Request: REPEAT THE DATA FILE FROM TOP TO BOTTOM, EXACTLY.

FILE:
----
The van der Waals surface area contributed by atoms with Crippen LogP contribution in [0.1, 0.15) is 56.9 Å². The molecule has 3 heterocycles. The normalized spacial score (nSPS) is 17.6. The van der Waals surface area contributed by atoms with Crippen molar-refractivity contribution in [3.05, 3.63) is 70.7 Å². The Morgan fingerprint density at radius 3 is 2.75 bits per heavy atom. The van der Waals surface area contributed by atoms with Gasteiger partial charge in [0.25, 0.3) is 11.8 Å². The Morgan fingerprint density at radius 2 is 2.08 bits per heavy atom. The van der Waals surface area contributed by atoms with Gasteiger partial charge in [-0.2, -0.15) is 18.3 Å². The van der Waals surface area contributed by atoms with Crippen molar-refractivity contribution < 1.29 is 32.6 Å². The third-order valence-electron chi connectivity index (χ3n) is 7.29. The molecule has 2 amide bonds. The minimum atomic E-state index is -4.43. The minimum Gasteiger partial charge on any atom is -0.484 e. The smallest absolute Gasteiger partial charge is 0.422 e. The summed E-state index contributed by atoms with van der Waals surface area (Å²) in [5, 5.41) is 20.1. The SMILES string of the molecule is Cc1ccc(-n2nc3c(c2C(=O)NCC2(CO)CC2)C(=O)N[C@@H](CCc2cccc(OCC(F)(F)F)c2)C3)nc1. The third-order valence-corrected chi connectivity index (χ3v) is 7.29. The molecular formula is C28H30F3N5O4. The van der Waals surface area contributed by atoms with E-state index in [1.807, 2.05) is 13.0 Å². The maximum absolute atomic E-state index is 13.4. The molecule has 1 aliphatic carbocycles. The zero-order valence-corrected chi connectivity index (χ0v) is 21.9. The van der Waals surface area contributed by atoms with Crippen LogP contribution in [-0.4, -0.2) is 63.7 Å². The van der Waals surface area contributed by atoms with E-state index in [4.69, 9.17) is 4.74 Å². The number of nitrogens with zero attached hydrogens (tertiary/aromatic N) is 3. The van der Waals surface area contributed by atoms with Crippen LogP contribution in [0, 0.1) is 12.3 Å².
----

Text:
The van der Waals surface area contributed by atoms with Crippen LogP contribution in [0.1, 0.15) is 56.9 Å². The molecule has 3 heterocycles. The normalized spacial score (nSPS) is 17.6. The van der Waals surface area contributed by atoms with Crippen molar-refractivity contribution in [3.05, 3.63) is 70.7 Å². The Morgan fingerprint density at radius 3 is 2.75 bits per heavy atom. The van der Waals surface area contributed by atoms with Gasteiger partial charge in [0.25, 0.3) is 11.8 Å². The Morgan fingerprint density at radius 2 is 2.08 bits per heavy atom. The van der Waals surface area contributed by atoms with Gasteiger partial charge in [-0.2, -0.15) is 18.3 Å². The van der Waals surface area contributed by atoms with Crippen molar-refractivity contribution < 1.29 is 32.6 Å². The third-order valence-electron chi connectivity index (χ3n) is 7.29. The molecule has 2 amide bonds. The minimum atomic E-state index is -4.43. The minimum Gasteiger partial charge on any atom is -0.484 e. The smallest absolute Gasteiger partial charge is 0.422 e. The summed E-state index contributed by atoms with van der Waals surface area (Å²) in [5, 5.41) is 20.1. The SMILES string of the molecule is Cc1ccc(-n2nc3c(c2C(=O)NCC2(CO)CC2)C(=O)N[C@@H](CCc2cccc(OCC(F)(F)F)c2)C3)nc1. The third-order valence-corrected chi connectivity index (χ3v) is 7.29. The molecular formula is C28H30F3N5O4. The van der Waals surface area contributed by atoms with E-state index in [1.807, 2.05) is 13.0 Å². The maximum absolute atomic E-state index is 13.4. The molecule has 1 aliphatic carbocycles. The zero-order valence-corrected chi connectivity index (χ0v) is 21.9. The van der Waals surface area contributed by atoms with Crippen LogP contribution in [-0.4, -0.2) is 63.7 Å². The van der Waals surface area contributed by atoms with E-state index in [4.69, 9.17) is 4.74 Å². The number of nitrogens with zero attached hydrogens (tertiary/aromatic N) is 3. The van der Waals surface area contributed by atoms with Crippen LogP contribution in [0, 0.1) is 12.3 Å².